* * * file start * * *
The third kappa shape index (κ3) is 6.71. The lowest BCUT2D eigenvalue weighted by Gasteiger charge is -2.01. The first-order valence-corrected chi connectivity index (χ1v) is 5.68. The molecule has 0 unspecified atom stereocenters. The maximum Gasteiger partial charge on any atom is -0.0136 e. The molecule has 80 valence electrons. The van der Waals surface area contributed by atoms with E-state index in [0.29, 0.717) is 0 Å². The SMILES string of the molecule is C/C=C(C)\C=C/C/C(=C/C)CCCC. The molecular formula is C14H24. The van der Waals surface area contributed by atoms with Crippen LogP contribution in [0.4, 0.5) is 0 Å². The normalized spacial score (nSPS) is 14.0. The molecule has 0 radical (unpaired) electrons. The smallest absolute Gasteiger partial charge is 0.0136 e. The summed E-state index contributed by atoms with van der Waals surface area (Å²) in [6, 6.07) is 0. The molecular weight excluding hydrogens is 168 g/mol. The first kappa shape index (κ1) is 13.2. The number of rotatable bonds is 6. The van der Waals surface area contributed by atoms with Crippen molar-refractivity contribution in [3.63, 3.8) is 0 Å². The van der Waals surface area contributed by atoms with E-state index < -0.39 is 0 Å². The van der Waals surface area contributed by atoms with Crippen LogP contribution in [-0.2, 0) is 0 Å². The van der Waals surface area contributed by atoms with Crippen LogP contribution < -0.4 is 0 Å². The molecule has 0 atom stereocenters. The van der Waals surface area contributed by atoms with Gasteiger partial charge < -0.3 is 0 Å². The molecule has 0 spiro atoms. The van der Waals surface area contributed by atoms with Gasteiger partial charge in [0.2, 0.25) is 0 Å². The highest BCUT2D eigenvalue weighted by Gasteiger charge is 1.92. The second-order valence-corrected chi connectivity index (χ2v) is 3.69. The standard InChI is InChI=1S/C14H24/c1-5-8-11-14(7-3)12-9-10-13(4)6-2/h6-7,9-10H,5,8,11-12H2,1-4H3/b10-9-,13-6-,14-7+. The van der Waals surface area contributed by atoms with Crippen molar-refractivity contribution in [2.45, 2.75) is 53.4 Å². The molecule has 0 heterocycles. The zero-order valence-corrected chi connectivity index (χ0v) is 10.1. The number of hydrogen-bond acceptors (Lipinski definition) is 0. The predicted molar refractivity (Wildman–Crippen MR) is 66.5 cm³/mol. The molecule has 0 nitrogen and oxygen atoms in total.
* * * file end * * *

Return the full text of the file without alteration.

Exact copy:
The third kappa shape index (κ3) is 6.71. The lowest BCUT2D eigenvalue weighted by Gasteiger charge is -2.01. The first-order valence-corrected chi connectivity index (χ1v) is 5.68. The molecule has 0 unspecified atom stereocenters. The maximum Gasteiger partial charge on any atom is -0.0136 e. The molecule has 80 valence electrons. The van der Waals surface area contributed by atoms with E-state index in [0.29, 0.717) is 0 Å². The SMILES string of the molecule is C/C=C(C)\C=C/C/C(=C/C)CCCC. The molecular formula is C14H24. The van der Waals surface area contributed by atoms with Crippen LogP contribution in [0.4, 0.5) is 0 Å². The normalized spacial score (nSPS) is 14.0. The molecule has 0 radical (unpaired) electrons. The smallest absolute Gasteiger partial charge is 0.0136 e. The summed E-state index contributed by atoms with van der Waals surface area (Å²) in [6, 6.07) is 0. The molecular weight excluding hydrogens is 168 g/mol. The first kappa shape index (κ1) is 13.2. The number of rotatable bonds is 6. The van der Waals surface area contributed by atoms with Crippen molar-refractivity contribution in [3.63, 3.8) is 0 Å². The van der Waals surface area contributed by atoms with E-state index < -0.39 is 0 Å². The van der Waals surface area contributed by atoms with Crippen LogP contribution in [-0.2, 0) is 0 Å². The van der Waals surface area contributed by atoms with Crippen LogP contribution < -0.4 is 0 Å². The molecule has 0 atom stereocenters. The van der Waals surface area contributed by atoms with Gasteiger partial charge < -0.3 is 0 Å². The molecule has 0 spiro atoms. The van der Waals surface area contributed by atoms with Gasteiger partial charge in [0.2, 0.25) is 0 Å². The highest BCUT2D eigenvalue weighted by Gasteiger charge is 1.92. The second-order valence-corrected chi connectivity index (χ2v) is 3.69. The standard InChI is InChI=1S/C14H24/c1-5-8-11-14(7-3)12-9-10-13(4)6-2/h6-7,9-10H,5,8,11-12H2,1-4H3/b10-9-,13-6-,14-7+. The van der Waals surface area contributed by atoms with Crippen molar-refractivity contribution in [2.45, 2.75) is 53.4 Å². The molecule has 0 heterocycles. The zero-order valence-corrected chi connectivity index (χ0v) is 10.1. The number of hydrogen-bond acceptors (Lipinski definition) is 0. The predicted molar refractivity (Wildman–Crippen MR) is 66.5 cm³/mol. The molecule has 0 nitrogen and oxygen atoms in total.